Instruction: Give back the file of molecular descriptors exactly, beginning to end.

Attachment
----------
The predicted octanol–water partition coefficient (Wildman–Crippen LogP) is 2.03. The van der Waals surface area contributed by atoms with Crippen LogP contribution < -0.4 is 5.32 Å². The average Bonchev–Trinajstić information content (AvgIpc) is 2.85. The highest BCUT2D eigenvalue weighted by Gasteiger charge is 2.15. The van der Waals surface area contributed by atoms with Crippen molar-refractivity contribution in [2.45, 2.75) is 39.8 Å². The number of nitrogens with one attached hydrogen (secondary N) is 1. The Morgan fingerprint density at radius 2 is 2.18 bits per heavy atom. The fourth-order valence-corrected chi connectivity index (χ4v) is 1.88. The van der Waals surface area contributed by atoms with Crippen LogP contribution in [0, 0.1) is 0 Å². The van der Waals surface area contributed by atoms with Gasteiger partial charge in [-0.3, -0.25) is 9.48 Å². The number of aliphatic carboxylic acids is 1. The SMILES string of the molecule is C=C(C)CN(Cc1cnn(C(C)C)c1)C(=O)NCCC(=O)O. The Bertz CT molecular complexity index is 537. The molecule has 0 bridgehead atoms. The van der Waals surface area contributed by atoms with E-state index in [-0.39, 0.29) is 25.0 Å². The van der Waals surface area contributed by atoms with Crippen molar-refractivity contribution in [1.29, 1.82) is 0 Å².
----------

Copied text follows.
The predicted octanol–water partition coefficient (Wildman–Crippen LogP) is 2.03. The van der Waals surface area contributed by atoms with Crippen LogP contribution < -0.4 is 5.32 Å². The average Bonchev–Trinajstić information content (AvgIpc) is 2.85. The highest BCUT2D eigenvalue weighted by Gasteiger charge is 2.15. The van der Waals surface area contributed by atoms with Crippen molar-refractivity contribution in [2.45, 2.75) is 39.8 Å². The number of nitrogens with one attached hydrogen (secondary N) is 1. The Morgan fingerprint density at radius 2 is 2.18 bits per heavy atom. The fourth-order valence-corrected chi connectivity index (χ4v) is 1.88. The van der Waals surface area contributed by atoms with Crippen LogP contribution in [0, 0.1) is 0 Å². The van der Waals surface area contributed by atoms with Gasteiger partial charge in [-0.3, -0.25) is 9.48 Å². The number of aliphatic carboxylic acids is 1. The SMILES string of the molecule is C=C(C)CN(Cc1cnn(C(C)C)c1)C(=O)NCCC(=O)O. The Bertz CT molecular complexity index is 537. The molecule has 0 bridgehead atoms. The van der Waals surface area contributed by atoms with E-state index in [-0.39, 0.29) is 25.0 Å². The van der Waals surface area contributed by atoms with Crippen molar-refractivity contribution in [1.29, 1.82) is 0 Å².